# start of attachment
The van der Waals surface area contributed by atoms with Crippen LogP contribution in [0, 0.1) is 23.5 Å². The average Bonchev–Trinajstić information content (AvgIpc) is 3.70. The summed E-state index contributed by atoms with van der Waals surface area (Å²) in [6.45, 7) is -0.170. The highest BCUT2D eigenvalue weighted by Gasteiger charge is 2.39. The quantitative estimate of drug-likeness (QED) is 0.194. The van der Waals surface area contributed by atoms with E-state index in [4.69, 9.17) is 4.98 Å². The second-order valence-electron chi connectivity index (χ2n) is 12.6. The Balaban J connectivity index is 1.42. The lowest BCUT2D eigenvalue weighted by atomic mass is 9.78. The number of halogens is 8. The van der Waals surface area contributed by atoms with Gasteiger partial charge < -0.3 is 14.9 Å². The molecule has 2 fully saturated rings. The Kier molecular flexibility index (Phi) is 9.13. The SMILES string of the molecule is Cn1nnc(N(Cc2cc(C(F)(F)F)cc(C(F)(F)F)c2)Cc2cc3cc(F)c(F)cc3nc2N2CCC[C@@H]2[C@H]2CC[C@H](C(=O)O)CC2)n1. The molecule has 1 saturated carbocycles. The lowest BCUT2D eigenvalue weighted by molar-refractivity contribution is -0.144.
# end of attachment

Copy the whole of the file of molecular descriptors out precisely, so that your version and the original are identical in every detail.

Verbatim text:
The van der Waals surface area contributed by atoms with Crippen LogP contribution in [0, 0.1) is 23.5 Å². The average Bonchev–Trinajstić information content (AvgIpc) is 3.70. The summed E-state index contributed by atoms with van der Waals surface area (Å²) in [6.45, 7) is -0.170. The highest BCUT2D eigenvalue weighted by Gasteiger charge is 2.39. The quantitative estimate of drug-likeness (QED) is 0.194. The van der Waals surface area contributed by atoms with E-state index in [4.69, 9.17) is 4.98 Å². The second-order valence-electron chi connectivity index (χ2n) is 12.6. The Balaban J connectivity index is 1.42. The lowest BCUT2D eigenvalue weighted by atomic mass is 9.78. The number of halogens is 8. The van der Waals surface area contributed by atoms with Gasteiger partial charge < -0.3 is 14.9 Å². The molecule has 2 fully saturated rings. The Kier molecular flexibility index (Phi) is 9.13. The SMILES string of the molecule is Cn1nnc(N(Cc2cc(C(F)(F)F)cc(C(F)(F)F)c2)Cc2cc3cc(F)c(F)cc3nc2N2CCC[C@@H]2[C@H]2CC[C@H](C(=O)O)CC2)n1. The molecule has 1 saturated carbocycles. The lowest BCUT2D eigenvalue weighted by molar-refractivity contribution is -0.144.